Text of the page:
He lay down on the floor. He felt both hot and cold. His bare body felt unnatural against the smooth floor. Slowly he folded in on himself, until he was curled into a ball, and started to shiver.
At the end he had a brief moment of lucidity, when he realized that he was tired because the oxygen was running out, when he realized that something else had controlled everything he had done, everything he had said. But by the time he realized this, it was far too late to do anything about it.
I’ll get up in a moment,
I’ll get up and drill my way back up to the surface. And then I’ll sort this mess out.
A moment later he lapsed into unconsciousness.
Not long after, he was dead.
THE NOOSE TIGHTENS
“How long has it been?” asked the Colonel.
“Too long,” said Tanner, his face drawn, his voice hoarse. “Nearly forty-eight hours now.” He’d been awake almost two and a half full days. Most of that time he’d spent trying to get in touch with the F/7. There’d been a few scattered bits, moments when somehow everything aligned to let the signal through, and so he assumed there had been moments they’d seen him as well. But it never lasted long enough for them to communicate. And then, just when he was ready to give up hope, there had come a signal, broadcasting on all bands. They had gotten only bits of that, too, but others had picked up other bits of it on other channels. Tanner’s team had gathered as much as they could and were working to sequence it all together to form something. He’d thought they’d have something by now, which was why he’d contacted the Colonel, but they were still working.
“Could they still be alive?” the Colonel asked.
“We already know one of them is dead.”
“No, Dantec,” said Tanner. He rubbed his eyes. He’d had a headache for days now, maybe even weeks. He was starting to feel like he couldn’t remember when he hadn’t had one.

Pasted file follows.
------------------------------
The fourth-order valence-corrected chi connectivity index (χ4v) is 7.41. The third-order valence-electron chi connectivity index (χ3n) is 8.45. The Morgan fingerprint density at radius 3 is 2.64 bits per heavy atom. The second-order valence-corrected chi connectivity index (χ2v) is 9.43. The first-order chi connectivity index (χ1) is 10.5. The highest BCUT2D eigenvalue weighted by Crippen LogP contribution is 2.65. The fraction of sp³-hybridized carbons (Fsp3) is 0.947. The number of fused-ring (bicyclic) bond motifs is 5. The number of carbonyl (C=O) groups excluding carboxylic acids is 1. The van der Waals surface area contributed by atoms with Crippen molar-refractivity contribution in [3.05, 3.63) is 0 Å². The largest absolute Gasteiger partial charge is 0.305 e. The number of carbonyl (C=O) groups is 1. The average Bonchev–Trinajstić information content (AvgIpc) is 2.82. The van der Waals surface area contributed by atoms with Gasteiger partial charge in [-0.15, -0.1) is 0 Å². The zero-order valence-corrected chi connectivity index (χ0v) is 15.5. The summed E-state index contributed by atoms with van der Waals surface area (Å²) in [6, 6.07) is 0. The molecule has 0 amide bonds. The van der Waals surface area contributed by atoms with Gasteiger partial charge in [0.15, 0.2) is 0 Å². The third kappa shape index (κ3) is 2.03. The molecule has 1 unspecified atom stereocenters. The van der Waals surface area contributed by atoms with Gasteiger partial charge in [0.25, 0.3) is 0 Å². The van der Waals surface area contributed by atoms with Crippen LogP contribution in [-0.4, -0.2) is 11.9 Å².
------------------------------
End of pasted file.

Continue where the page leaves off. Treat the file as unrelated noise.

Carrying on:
“That’s a surprise,” said the Colonel.
Tanner nodded. “We still don’t know what happened, but we know he’s dead.” He spun the holofile through the screen, watched the Colonel take it up on his end. Tanner knew what it was: a grisly image capture showing a disjointed torso propped in the command chair, its limbs piled neatly on the chair just in front of it. The head was broken and distorted and hardly human. “It’s a piece of one transmission that we were able to salvage. The last image we have, really.”
“How do you know this is Dantec?” asked the Colonel. The Colonel was a hard man, Tanner thought: his voice was just as even as it had been before, like he was looking at somebody’s wedding picture.
Tanner circled portions of the image on his monitor. “You can see here and there bits of hair. It’s caked in blood, but we’re reasonably certain it’s hair.”
“Ah, yes,” said the Colonel, “now I see.”
“Hennessy was bald,” Tanner said simply.
The Colonel leaned back in his chair, thoughtful. “What happened?” he asked.
Tanner shrugged. “Something went wrong,” he said. “Beyond that I can’t say.”
“If you had to guess, what would you guess?”
Tanner sighed. “Hennessy must have gone crazy and caught Dantec unawares. Maybe something wrong with the oxygen supply that had some effect on his brain, maybe the pressure of being confined in such a small space for too long. Or maybe he was already insane and we didn’t know.”
“Doesn’t it strike you as strange?” asked the Colonel.
“Of course it strikes me as strange,” said Tanner. “It’s not normal behavior.”
“No,” said the Colonel. “Yes, of course, all that is strange, but it’s even stranger that it happens now, just now, when they’re on their way toward an impossible object found in an impossible location.”
“Sabotage, you think?”
“I can’t rule it out,” said the Colonel. “But that’s the least strange of the possibilities, Tanner. Show a little more imagination.” He leaned forward again. “Contact me immediately once you’ve got some footage to show me,” he said, and reached out to cut the link.
The power of the signal, Altman realized, had increased sometime during the night. The indicator he’d installed was reading higher than he’d ever seen it. The pulse ended and it fell back, still higher than it had been in its previous resting state.
He glanced over at Field, who seemed immersed in his own calculations. Just to be safe, he angled his holoscreen so that there’d be no chance of Field seeing what was on it. He scrolled back through the data log until he found the shift. There, sometime around six or seven in the morning, though he’d have to do a full correlation to make sure. The signal’s increase wasn’t gradual but immediate, as if something had suddenly and deliberately amplified it.